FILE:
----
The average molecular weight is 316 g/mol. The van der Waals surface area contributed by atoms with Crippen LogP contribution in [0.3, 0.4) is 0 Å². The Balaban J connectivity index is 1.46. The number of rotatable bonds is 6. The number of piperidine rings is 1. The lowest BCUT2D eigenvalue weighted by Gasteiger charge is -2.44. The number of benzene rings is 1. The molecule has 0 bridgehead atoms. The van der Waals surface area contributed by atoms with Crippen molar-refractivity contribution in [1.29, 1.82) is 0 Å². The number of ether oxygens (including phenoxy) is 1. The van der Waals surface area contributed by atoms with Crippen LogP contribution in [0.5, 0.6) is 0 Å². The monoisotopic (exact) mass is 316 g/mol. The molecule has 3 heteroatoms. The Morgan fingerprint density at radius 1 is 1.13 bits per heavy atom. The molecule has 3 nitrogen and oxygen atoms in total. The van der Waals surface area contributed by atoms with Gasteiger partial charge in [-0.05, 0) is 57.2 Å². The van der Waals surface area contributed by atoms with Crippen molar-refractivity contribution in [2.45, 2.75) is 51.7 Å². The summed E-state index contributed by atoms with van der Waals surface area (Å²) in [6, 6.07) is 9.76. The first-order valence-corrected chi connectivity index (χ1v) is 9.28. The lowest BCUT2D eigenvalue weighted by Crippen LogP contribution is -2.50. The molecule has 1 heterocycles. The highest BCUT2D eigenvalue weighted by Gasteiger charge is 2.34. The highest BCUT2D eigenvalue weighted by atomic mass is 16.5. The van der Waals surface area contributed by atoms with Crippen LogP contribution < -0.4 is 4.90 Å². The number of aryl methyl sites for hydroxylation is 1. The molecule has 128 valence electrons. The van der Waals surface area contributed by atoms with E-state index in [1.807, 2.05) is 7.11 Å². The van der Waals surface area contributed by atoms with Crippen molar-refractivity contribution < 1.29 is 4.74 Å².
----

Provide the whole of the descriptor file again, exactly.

The average molecular weight is 316 g/mol. The van der Waals surface area contributed by atoms with Crippen LogP contribution in [0.3, 0.4) is 0 Å². The Balaban J connectivity index is 1.46. The number of rotatable bonds is 6. The number of piperidine rings is 1. The lowest BCUT2D eigenvalue weighted by Gasteiger charge is -2.44. The number of benzene rings is 1. The molecule has 0 bridgehead atoms. The van der Waals surface area contributed by atoms with Crippen molar-refractivity contribution in [1.29, 1.82) is 0 Å². The number of ether oxygens (including phenoxy) is 1. The van der Waals surface area contributed by atoms with Crippen LogP contribution in [0.5, 0.6) is 0 Å². The monoisotopic (exact) mass is 316 g/mol. The molecule has 3 heteroatoms. The Morgan fingerprint density at radius 1 is 1.13 bits per heavy atom. The molecule has 3 nitrogen and oxygen atoms in total. The van der Waals surface area contributed by atoms with Gasteiger partial charge in [-0.05, 0) is 57.2 Å². The van der Waals surface area contributed by atoms with Crippen molar-refractivity contribution in [2.45, 2.75) is 51.7 Å². The summed E-state index contributed by atoms with van der Waals surface area (Å²) in [6, 6.07) is 9.76. The first-order valence-corrected chi connectivity index (χ1v) is 9.28. The lowest BCUT2D eigenvalue weighted by Crippen LogP contribution is -2.50. The molecule has 1 heterocycles. The highest BCUT2D eigenvalue weighted by Gasteiger charge is 2.34. The highest BCUT2D eigenvalue weighted by atomic mass is 16.5. The van der Waals surface area contributed by atoms with Crippen LogP contribution < -0.4 is 4.90 Å². The number of aryl methyl sites for hydroxylation is 1. The molecule has 128 valence electrons. The van der Waals surface area contributed by atoms with E-state index in [1.807, 2.05) is 7.11 Å². The van der Waals surface area contributed by atoms with Crippen molar-refractivity contribution < 1.29 is 4.74 Å².